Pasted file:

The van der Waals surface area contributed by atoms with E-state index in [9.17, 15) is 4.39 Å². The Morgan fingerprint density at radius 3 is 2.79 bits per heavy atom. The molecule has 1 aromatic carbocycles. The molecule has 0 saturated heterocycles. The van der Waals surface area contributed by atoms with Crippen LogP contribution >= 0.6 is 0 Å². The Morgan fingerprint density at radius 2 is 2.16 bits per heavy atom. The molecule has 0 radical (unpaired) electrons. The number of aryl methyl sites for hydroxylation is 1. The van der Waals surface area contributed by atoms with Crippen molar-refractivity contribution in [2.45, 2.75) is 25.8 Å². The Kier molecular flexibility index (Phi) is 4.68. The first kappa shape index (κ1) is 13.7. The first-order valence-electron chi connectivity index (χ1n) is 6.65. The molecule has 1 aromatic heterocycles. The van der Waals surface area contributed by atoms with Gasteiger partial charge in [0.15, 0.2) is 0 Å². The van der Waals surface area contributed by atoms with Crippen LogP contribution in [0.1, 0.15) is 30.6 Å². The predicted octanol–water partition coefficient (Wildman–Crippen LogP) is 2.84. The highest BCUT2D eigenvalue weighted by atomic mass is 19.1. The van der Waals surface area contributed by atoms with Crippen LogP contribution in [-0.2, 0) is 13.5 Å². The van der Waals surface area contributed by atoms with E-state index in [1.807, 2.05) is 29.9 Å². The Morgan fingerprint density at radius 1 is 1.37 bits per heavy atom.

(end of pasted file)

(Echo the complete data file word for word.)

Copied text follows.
The van der Waals surface area contributed by atoms with E-state index in [9.17, 15) is 4.39 Å². The Morgan fingerprint density at radius 3 is 2.79 bits per heavy atom. The molecule has 1 aromatic carbocycles. The molecule has 0 saturated heterocycles. The van der Waals surface area contributed by atoms with Crippen LogP contribution >= 0.6 is 0 Å². The Morgan fingerprint density at radius 2 is 2.16 bits per heavy atom. The molecule has 0 radical (unpaired) electrons. The number of aryl methyl sites for hydroxylation is 1. The van der Waals surface area contributed by atoms with Crippen molar-refractivity contribution in [2.45, 2.75) is 25.8 Å². The Kier molecular flexibility index (Phi) is 4.68. The first kappa shape index (κ1) is 13.7. The first-order valence-electron chi connectivity index (χ1n) is 6.65. The molecule has 1 aromatic heterocycles. The van der Waals surface area contributed by atoms with Gasteiger partial charge in [0.15, 0.2) is 0 Å². The van der Waals surface area contributed by atoms with Crippen LogP contribution in [0.1, 0.15) is 30.6 Å². The predicted octanol–water partition coefficient (Wildman–Crippen LogP) is 2.84. The highest BCUT2D eigenvalue weighted by atomic mass is 19.1. The van der Waals surface area contributed by atoms with Crippen LogP contribution in [-0.2, 0) is 13.5 Å². The van der Waals surface area contributed by atoms with E-state index in [1.807, 2.05) is 29.9 Å². The Morgan fingerprint density at radius 1 is 1.37 bits per heavy atom.